12 Essential Facts You Need To Know About The Nintendo Switch
The red-hot home console is also Nintendo’s greatest handheld gadget yet.
Nintendo’s Switch is set to be one of the hottest commodities of 2017 with fans foaming at the mouth to get their hands on its hybrid portable/home console design.
The Switch hits homes across the world on March 3, but we got ours early and put it through the ringer to give you the low down on Nintendo’s newest system.
1. It’ll play on your TV…but it doesn’t have to.
Nintendo’s Switch comes with a docking station in the box. That dock will both charge the Switch and connect it to your TV via HDMI. Looking closely, there’s a USB-C port at the bottom of the dock that allows this connection.
Sliding the Switch itself into its dock will display the Switch’s screen on your TV for a traditional console gaming experience. It’ll also stop you from being able to use the screen as a remote and you’ll have to change over to a more traditional controller format in those circumstances.
2. It’ll adapt to your favorite controller style.
The Joy-Con controllers give a good handful of configurations depending on how you like to play or what’s convenient at the moment. Want to go two-player? Slide the Joy-Cons off the Switch’s screen and give one to your friend and you’re ready to compete in some of Nintendo’s signature, off-beat head to head multiplayer (may we suggest 1-2 Switch?)
Alternatively, if you’re a longtime Nintendo fan and are used to the old wiimote+nunchuck configuration, separating the Joy-Cons and playing with one in each hand was a satisfying method that we found ourselves using.
3. It comes with a controller adapter, too.
There’s a small plastic housing, Nintendo calls it the Joy-Con Grip, that comes with the Switch and will let you slide both Joy-Cons in for a more traditional experience. Fair warning, the adapter does feel chintzier in your hand than when the Joy-Cons are attached to the Switch screen itself.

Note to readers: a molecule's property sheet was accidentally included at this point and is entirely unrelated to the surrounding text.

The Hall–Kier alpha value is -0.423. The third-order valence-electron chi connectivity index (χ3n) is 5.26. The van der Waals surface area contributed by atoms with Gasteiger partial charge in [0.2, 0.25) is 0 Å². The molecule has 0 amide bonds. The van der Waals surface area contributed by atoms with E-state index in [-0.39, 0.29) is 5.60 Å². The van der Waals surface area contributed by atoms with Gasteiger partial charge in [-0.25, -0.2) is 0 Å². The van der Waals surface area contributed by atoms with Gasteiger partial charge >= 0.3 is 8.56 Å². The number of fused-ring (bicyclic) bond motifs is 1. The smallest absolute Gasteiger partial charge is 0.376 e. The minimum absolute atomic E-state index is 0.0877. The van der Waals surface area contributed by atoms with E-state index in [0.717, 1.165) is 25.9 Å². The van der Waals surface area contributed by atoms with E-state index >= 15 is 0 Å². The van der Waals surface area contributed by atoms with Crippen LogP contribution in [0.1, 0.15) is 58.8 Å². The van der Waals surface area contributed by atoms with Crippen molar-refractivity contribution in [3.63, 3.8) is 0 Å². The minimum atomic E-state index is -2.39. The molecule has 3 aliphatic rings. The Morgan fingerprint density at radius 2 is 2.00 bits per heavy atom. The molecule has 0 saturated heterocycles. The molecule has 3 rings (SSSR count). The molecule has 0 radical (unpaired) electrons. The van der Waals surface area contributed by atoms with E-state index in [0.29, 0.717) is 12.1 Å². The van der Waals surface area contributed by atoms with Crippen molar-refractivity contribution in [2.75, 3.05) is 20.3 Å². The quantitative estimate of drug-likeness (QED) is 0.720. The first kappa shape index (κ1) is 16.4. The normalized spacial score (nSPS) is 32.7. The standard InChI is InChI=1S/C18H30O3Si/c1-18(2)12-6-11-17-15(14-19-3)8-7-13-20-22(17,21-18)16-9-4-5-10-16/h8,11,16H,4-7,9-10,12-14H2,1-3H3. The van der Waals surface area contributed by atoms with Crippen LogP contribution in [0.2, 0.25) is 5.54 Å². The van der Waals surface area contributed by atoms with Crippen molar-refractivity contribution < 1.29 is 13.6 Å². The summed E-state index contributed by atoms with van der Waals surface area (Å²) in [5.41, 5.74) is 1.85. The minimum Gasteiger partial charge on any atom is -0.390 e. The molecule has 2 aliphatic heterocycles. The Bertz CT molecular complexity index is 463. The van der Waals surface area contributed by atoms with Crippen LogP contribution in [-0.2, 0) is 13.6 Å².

If you want a more significant feel to the standalone controller adapter (and also want it to charge your Joy-Cons simultaneously) you’re probably gonna spend a few extra bucks on the charging version of the Grip.
4. It charges via USB-C
It’s the first time we’ve seen the new “standard” of USB actually make it into a product that wasn’t from Apple. It also means Nintendo has done away with years of proprietary adapters, so you can finally use the same wire to charge your Macbook and your Switch. It’s a welcome change and also puts the Switch firmly in modern standards.
5. It has Bluetooth AND a headphone jack.
Well, that’s what they tell us. The headphone jack is most certainly there and has been a boon to us all week, delivering the crystal clear sound effects of Zelda: Breath of the Wild without extra battery use. Nintendo’s honchos have declared that bluetooth audio is definitely on the table but, with the pre-release software we used all week, we couldn’t find any way to pair our bluetooth headphones in the settings of the Switch’s UI.
We’re actually still waiting to see this for ourselves – and will update this article when it’s set in stone – but the Switch’s portability begs for equally convenient, wireless solutions and we can’t imagine Nintendo would bypass such an integral capability.